Sophie Sabbage’s brain tumours returned two months ago for the fourth time, but she is resolute in not letting fear become all-consuming. Indeed, the mother of a nine-year-old girl, who was first diagnosed with terminal lung cancer five years ago, has always vowed to tell her daughter when her time comes, to diminish any incomprehensible fear she may have about her sick mother.
Image from the Daily Telegraph
Whilst she envies her daughter’s power of acceptance, Sabbage is a self-proclaimed expert in retreating from imaginary, hopeless situations like ‘Game Over’. Crucially though, her situation is critical. Five years of treatment, including an eight-hour targeted radiotherapy situation, have not offered any hope of remission. It is surprising then, that she is grateful to her cancer for ‘awakening her spirit’ and ‘emboldening her resolve’.
Indeed, her disease has to some extent inspired her to write her book The Cancer Whisperer, after her initial diagnosis in 2014, to help patients better understand cancer and fully confront their fears. Sophie’s book has thus proved an invaluable asset within the cancer community, and empowered patients in a similair situation to her own.
For thirty years, Sophie has been teaching people how best to confront these ‘lifeshocks’, i.e. when our worst fears morph into reality. With these most recent tumours, she experienced a lifeshock of her own. From her radiologist’s initial report, it appeared that the cancer was in the lining of her brain (meninges), meaning it couldn’t be treated with precisely targeted radiotherapy. However, this was just a prognosis, and from this ignorance she sought freedom from this ambiguous reality.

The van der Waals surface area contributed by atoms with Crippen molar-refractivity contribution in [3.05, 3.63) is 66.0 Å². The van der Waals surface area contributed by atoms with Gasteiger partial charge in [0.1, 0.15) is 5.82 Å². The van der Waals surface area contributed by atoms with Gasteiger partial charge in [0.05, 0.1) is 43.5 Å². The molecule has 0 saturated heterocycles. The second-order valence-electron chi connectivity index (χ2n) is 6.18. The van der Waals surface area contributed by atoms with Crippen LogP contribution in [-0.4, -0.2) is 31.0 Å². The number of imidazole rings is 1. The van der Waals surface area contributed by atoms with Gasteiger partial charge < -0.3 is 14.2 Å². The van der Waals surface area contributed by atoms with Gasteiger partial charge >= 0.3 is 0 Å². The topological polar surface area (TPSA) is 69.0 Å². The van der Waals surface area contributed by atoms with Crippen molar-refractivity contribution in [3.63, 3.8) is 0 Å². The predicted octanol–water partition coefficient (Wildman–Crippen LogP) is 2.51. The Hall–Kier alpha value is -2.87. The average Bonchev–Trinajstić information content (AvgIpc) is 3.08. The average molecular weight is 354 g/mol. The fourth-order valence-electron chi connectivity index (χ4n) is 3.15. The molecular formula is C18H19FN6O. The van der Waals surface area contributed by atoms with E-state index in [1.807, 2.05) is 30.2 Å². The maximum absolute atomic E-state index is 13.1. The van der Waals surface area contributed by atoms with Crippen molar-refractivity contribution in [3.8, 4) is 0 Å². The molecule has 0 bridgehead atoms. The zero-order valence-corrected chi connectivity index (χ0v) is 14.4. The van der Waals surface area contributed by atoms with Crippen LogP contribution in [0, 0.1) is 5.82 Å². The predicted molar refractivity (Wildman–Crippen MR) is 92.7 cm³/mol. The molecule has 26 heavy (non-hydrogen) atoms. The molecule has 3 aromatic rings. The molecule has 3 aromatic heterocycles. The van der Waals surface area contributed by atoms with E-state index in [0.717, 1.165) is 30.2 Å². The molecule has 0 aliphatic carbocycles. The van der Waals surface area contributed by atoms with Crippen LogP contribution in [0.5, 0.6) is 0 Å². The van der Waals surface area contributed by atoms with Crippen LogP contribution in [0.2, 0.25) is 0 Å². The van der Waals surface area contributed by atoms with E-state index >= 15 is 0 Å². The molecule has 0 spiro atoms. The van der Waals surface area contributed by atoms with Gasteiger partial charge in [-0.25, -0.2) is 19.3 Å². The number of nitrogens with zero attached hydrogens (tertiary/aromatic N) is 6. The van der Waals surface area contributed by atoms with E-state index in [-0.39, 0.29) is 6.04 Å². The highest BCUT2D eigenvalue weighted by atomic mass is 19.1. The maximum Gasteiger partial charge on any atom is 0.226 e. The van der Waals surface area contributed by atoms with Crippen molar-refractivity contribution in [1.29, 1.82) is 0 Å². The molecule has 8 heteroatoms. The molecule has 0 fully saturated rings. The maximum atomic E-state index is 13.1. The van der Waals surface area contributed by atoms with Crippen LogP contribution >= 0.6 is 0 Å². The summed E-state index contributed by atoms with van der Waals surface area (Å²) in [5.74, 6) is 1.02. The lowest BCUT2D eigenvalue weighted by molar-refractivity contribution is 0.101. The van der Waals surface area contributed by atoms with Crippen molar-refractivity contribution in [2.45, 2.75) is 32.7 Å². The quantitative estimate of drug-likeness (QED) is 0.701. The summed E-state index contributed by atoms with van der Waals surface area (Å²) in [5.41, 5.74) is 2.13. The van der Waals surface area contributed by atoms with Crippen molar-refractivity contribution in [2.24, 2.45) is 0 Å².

After her brain scan was forwarded to her neuro-oncologist, it transpired that the cancer was not in her brain’s lining, and she was once again approved for targeted radiotherapy. At the same time, she was advised to switch from oral to intravenous chemotherapy, but upon noticing that the cancer was not mutating, declined this advice, and instead opted (with her oncologist’s agreement) to up her oral dose, to get more treatment past the blood brain barrier.
Determined to battle her disease in style, Sophie then bought a pair of sparkly trainers to raise her spirits. Sophie attributes her current existence to her breadth of cancer knowledge, after discouraging two neuro-oncologist’s from performing whole brain radiotherapy, which can damage healthy tissue, on her in 2017. Despite targeted brain therapy last week, she continues to track developments in the world of cancer research, including conference data. For her, this work enhances her soul and creativity. Sophie’s account is inspirational and proves that we can find light in the darkest of places.
Sophie Sabbage is the author of The Cancer Whisperer and Lifeshocks: And how to love them. Her TEDx talk about grief is available on YouTube.